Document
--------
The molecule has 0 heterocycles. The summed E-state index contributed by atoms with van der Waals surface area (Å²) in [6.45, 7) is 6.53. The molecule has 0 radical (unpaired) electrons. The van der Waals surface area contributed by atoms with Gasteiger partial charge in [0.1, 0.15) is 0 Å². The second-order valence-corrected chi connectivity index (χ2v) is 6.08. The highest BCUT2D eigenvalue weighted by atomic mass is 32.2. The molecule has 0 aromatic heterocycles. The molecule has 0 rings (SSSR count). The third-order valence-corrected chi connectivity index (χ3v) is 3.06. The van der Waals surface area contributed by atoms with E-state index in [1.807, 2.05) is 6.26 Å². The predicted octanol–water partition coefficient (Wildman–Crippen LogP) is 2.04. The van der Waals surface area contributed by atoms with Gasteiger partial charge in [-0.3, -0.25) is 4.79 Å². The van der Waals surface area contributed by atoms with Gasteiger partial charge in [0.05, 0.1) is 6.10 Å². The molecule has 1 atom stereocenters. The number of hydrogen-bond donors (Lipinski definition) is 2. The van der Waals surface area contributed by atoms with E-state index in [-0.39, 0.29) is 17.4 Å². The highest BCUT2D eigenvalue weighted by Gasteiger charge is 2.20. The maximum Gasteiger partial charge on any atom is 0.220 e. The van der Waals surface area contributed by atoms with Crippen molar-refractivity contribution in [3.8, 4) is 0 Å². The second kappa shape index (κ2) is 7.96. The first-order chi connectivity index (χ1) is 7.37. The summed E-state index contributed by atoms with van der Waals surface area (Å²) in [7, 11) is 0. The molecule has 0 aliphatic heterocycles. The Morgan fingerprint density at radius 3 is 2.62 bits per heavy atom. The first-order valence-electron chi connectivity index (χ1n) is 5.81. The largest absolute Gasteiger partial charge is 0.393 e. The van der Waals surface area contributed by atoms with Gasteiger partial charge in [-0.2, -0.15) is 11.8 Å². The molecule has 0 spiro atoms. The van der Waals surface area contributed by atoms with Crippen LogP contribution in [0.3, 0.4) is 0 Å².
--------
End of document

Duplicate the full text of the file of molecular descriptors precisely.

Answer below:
The molecule has 0 heterocycles. The summed E-state index contributed by atoms with van der Waals surface area (Å²) in [6.45, 7) is 6.53. The molecule has 0 radical (unpaired) electrons. The van der Waals surface area contributed by atoms with Gasteiger partial charge in [0.1, 0.15) is 0 Å². The second-order valence-corrected chi connectivity index (χ2v) is 6.08. The highest BCUT2D eigenvalue weighted by atomic mass is 32.2. The molecule has 0 aromatic heterocycles. The molecule has 0 rings (SSSR count). The third-order valence-corrected chi connectivity index (χ3v) is 3.06. The van der Waals surface area contributed by atoms with E-state index in [1.807, 2.05) is 6.26 Å². The predicted octanol–water partition coefficient (Wildman–Crippen LogP) is 2.04. The van der Waals surface area contributed by atoms with Gasteiger partial charge in [-0.3, -0.25) is 4.79 Å². The van der Waals surface area contributed by atoms with Gasteiger partial charge in [0.05, 0.1) is 6.10 Å². The molecule has 1 atom stereocenters. The number of hydrogen-bond donors (Lipinski definition) is 2. The van der Waals surface area contributed by atoms with E-state index in [-0.39, 0.29) is 17.4 Å². The highest BCUT2D eigenvalue weighted by Gasteiger charge is 2.20. The maximum Gasteiger partial charge on any atom is 0.220 e. The van der Waals surface area contributed by atoms with Crippen molar-refractivity contribution in [3.8, 4) is 0 Å². The second kappa shape index (κ2) is 7.96. The first-order chi connectivity index (χ1) is 7.37. The summed E-state index contributed by atoms with van der Waals surface area (Å²) in [7, 11) is 0. The molecule has 0 aliphatic heterocycles. The Morgan fingerprint density at radius 3 is 2.62 bits per heavy atom. The first-order valence-electron chi connectivity index (χ1n) is 5.81. The largest absolute Gasteiger partial charge is 0.393 e. The van der Waals surface area contributed by atoms with Gasteiger partial charge in [-0.2, -0.15) is 11.8 Å². The molecule has 0 spiro atoms. The van der Waals surface area contributed by atoms with Crippen LogP contribution in [0.3, 0.4) is 0 Å².